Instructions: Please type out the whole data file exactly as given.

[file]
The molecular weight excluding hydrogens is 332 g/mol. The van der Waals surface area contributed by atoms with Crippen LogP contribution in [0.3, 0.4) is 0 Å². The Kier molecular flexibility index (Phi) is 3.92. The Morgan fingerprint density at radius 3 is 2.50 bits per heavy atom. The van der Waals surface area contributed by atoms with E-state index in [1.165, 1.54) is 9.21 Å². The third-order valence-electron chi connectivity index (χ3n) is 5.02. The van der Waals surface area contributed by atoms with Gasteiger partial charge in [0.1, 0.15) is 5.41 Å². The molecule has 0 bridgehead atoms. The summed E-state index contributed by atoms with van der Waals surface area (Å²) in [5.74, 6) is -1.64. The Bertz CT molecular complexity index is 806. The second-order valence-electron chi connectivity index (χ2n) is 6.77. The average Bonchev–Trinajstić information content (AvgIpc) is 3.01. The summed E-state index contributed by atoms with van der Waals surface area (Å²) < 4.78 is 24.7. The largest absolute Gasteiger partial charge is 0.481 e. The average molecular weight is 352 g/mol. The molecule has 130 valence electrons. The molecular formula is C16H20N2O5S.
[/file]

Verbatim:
The molecular weight excluding hydrogens is 332 g/mol. The van der Waals surface area contributed by atoms with Crippen LogP contribution in [0.3, 0.4) is 0 Å². The Kier molecular flexibility index (Phi) is 3.92. The Morgan fingerprint density at radius 3 is 2.50 bits per heavy atom. The van der Waals surface area contributed by atoms with E-state index in [1.165, 1.54) is 9.21 Å². The third-order valence-electron chi connectivity index (χ3n) is 5.02. The van der Waals surface area contributed by atoms with Gasteiger partial charge in [0.1, 0.15) is 5.41 Å². The molecule has 0 bridgehead atoms. The summed E-state index contributed by atoms with van der Waals surface area (Å²) in [5.74, 6) is -1.64. The Bertz CT molecular complexity index is 806. The second-order valence-electron chi connectivity index (χ2n) is 6.77. The average Bonchev–Trinajstić information content (AvgIpc) is 3.01. The summed E-state index contributed by atoms with van der Waals surface area (Å²) < 4.78 is 24.7. The largest absolute Gasteiger partial charge is 0.481 e. The average molecular weight is 352 g/mol. The molecule has 130 valence electrons. The molecular formula is C16H20N2O5S.